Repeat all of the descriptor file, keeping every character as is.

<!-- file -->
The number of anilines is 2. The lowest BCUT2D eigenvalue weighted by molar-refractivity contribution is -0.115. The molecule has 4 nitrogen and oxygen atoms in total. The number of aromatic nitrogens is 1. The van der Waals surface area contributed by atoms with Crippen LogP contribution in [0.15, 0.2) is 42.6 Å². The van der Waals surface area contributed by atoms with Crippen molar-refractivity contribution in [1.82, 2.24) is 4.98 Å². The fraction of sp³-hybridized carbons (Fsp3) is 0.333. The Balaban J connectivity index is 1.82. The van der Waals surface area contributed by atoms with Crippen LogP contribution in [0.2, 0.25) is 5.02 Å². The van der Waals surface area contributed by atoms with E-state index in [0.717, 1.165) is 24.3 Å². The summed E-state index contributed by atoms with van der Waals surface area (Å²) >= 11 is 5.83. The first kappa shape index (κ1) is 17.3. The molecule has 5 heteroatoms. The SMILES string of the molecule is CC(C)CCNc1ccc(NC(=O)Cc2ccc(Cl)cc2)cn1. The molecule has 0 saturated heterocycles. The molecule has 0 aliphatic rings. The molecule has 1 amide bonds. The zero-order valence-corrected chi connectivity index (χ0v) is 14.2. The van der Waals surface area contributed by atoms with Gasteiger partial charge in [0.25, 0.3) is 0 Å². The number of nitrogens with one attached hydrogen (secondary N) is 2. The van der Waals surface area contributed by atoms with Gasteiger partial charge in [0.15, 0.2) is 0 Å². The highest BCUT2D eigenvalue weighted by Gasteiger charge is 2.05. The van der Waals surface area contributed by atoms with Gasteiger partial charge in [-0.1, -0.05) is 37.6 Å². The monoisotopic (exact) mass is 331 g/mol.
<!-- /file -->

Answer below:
The number of anilines is 2. The lowest BCUT2D eigenvalue weighted by molar-refractivity contribution is -0.115. The molecule has 4 nitrogen and oxygen atoms in total. The number of aromatic nitrogens is 1. The van der Waals surface area contributed by atoms with Crippen LogP contribution in [0.15, 0.2) is 42.6 Å². The van der Waals surface area contributed by atoms with Crippen molar-refractivity contribution in [1.82, 2.24) is 4.98 Å². The fraction of sp³-hybridized carbons (Fsp3) is 0.333. The Balaban J connectivity index is 1.82. The van der Waals surface area contributed by atoms with Crippen LogP contribution in [0.2, 0.25) is 5.02 Å². The van der Waals surface area contributed by atoms with E-state index in [0.717, 1.165) is 24.3 Å². The summed E-state index contributed by atoms with van der Waals surface area (Å²) >= 11 is 5.83. The first kappa shape index (κ1) is 17.3. The molecule has 5 heteroatoms. The SMILES string of the molecule is CC(C)CCNc1ccc(NC(=O)Cc2ccc(Cl)cc2)cn1. The molecule has 0 saturated heterocycles. The molecule has 0 aliphatic rings. The molecule has 1 amide bonds. The zero-order valence-corrected chi connectivity index (χ0v) is 14.2. The van der Waals surface area contributed by atoms with Gasteiger partial charge in [0.25, 0.3) is 0 Å². The number of nitrogens with one attached hydrogen (secondary N) is 2. The van der Waals surface area contributed by atoms with Gasteiger partial charge in [0.15, 0.2) is 0 Å². The highest BCUT2D eigenvalue weighted by Gasteiger charge is 2.05. The van der Waals surface area contributed by atoms with Gasteiger partial charge in [-0.1, -0.05) is 37.6 Å². The monoisotopic (exact) mass is 331 g/mol.